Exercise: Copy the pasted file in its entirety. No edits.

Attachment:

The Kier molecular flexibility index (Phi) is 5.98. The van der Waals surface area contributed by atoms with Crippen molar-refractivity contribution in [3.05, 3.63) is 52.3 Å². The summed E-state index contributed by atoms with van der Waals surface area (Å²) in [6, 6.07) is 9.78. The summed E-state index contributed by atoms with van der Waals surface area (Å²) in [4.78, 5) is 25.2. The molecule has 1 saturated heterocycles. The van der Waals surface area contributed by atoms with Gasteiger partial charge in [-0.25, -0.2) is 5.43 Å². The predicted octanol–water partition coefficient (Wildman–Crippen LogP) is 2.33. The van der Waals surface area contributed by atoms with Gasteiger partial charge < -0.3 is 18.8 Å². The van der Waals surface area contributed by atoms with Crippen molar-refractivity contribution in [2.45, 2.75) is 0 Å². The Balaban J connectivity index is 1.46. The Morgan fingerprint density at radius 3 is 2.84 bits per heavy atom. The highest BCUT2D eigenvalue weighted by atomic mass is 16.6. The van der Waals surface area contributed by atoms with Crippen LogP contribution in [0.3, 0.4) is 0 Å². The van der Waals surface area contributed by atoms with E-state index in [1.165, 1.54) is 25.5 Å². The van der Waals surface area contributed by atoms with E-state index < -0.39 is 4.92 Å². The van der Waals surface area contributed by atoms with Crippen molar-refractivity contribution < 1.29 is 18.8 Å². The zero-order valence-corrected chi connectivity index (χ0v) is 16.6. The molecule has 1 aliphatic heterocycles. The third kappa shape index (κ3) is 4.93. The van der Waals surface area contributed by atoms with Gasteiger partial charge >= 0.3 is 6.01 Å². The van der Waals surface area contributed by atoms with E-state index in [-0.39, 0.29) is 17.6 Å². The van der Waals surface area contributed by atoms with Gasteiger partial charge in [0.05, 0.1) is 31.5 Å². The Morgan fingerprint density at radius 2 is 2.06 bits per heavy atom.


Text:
The Kier molecular flexibility index (Phi) is 5.98. The van der Waals surface area contributed by atoms with Crippen molar-refractivity contribution in [3.05, 3.63) is 52.3 Å². The summed E-state index contributed by atoms with van der Waals surface area (Å²) in [6, 6.07) is 9.78. The summed E-state index contributed by atoms with van der Waals surface area (Å²) in [4.78, 5) is 25.2. The molecule has 1 saturated heterocycles. The van der Waals surface area contributed by atoms with Gasteiger partial charge in [-0.25, -0.2) is 5.43 Å². The predicted octanol–water partition coefficient (Wildman–Crippen LogP) is 2.33. The van der Waals surface area contributed by atoms with Gasteiger partial charge < -0.3 is 18.8 Å². The van der Waals surface area contributed by atoms with Crippen molar-refractivity contribution in [2.45, 2.75) is 0 Å². The Balaban J connectivity index is 1.46. The Morgan fingerprint density at radius 3 is 2.84 bits per heavy atom. The highest BCUT2D eigenvalue weighted by atomic mass is 16.6. The van der Waals surface area contributed by atoms with Crippen LogP contribution in [0.3, 0.4) is 0 Å². The van der Waals surface area contributed by atoms with E-state index in [1.165, 1.54) is 25.5 Å². The van der Waals surface area contributed by atoms with E-state index < -0.39 is 4.92 Å². The van der Waals surface area contributed by atoms with Crippen molar-refractivity contribution < 1.29 is 18.8 Å². The zero-order valence-corrected chi connectivity index (χ0v) is 16.6. The molecule has 1 aliphatic heterocycles. The third kappa shape index (κ3) is 4.93. The van der Waals surface area contributed by atoms with Gasteiger partial charge >= 0.3 is 6.01 Å². The van der Waals surface area contributed by atoms with E-state index in [-0.39, 0.29) is 17.6 Å². The van der Waals surface area contributed by atoms with Gasteiger partial charge in [0.05, 0.1) is 31.5 Å². The Morgan fingerprint density at radius 2 is 2.06 bits per heavy atom.